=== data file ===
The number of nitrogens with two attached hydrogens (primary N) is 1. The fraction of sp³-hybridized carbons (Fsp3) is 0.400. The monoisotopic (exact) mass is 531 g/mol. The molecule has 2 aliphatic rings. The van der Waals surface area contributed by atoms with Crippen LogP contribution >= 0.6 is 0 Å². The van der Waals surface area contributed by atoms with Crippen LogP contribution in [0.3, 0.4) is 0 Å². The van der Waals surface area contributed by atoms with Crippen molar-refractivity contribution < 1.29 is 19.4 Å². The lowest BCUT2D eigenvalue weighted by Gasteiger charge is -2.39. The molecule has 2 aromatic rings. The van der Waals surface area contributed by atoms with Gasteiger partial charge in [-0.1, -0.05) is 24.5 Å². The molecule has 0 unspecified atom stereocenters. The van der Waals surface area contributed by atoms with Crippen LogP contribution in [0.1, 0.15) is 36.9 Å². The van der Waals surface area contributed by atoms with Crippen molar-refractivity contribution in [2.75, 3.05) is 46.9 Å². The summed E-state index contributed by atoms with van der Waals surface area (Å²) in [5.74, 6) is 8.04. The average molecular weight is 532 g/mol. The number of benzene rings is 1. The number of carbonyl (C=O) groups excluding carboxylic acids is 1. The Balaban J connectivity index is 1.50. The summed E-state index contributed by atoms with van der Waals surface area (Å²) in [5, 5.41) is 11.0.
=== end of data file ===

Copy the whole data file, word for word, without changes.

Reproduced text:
The number of nitrogens with two attached hydrogens (primary N) is 1. The fraction of sp³-hybridized carbons (Fsp3) is 0.400. The monoisotopic (exact) mass is 531 g/mol. The molecule has 2 aliphatic rings. The van der Waals surface area contributed by atoms with Crippen LogP contribution >= 0.6 is 0 Å². The van der Waals surface area contributed by atoms with Crippen LogP contribution in [0.3, 0.4) is 0 Å². The van der Waals surface area contributed by atoms with Crippen molar-refractivity contribution < 1.29 is 19.4 Å². The lowest BCUT2D eigenvalue weighted by Gasteiger charge is -2.39. The molecule has 2 aromatic rings. The van der Waals surface area contributed by atoms with Gasteiger partial charge in [-0.1, -0.05) is 24.5 Å². The molecule has 0 unspecified atom stereocenters. The van der Waals surface area contributed by atoms with Crippen LogP contribution in [0.1, 0.15) is 36.9 Å². The van der Waals surface area contributed by atoms with Crippen molar-refractivity contribution in [2.75, 3.05) is 46.9 Å². The summed E-state index contributed by atoms with van der Waals surface area (Å²) in [5.74, 6) is 8.04. The average molecular weight is 532 g/mol. The number of benzene rings is 1. The number of carbonyl (C=O) groups excluding carboxylic acids is 1. The Balaban J connectivity index is 1.50. The summed E-state index contributed by atoms with van der Waals surface area (Å²) in [5, 5.41) is 11.0.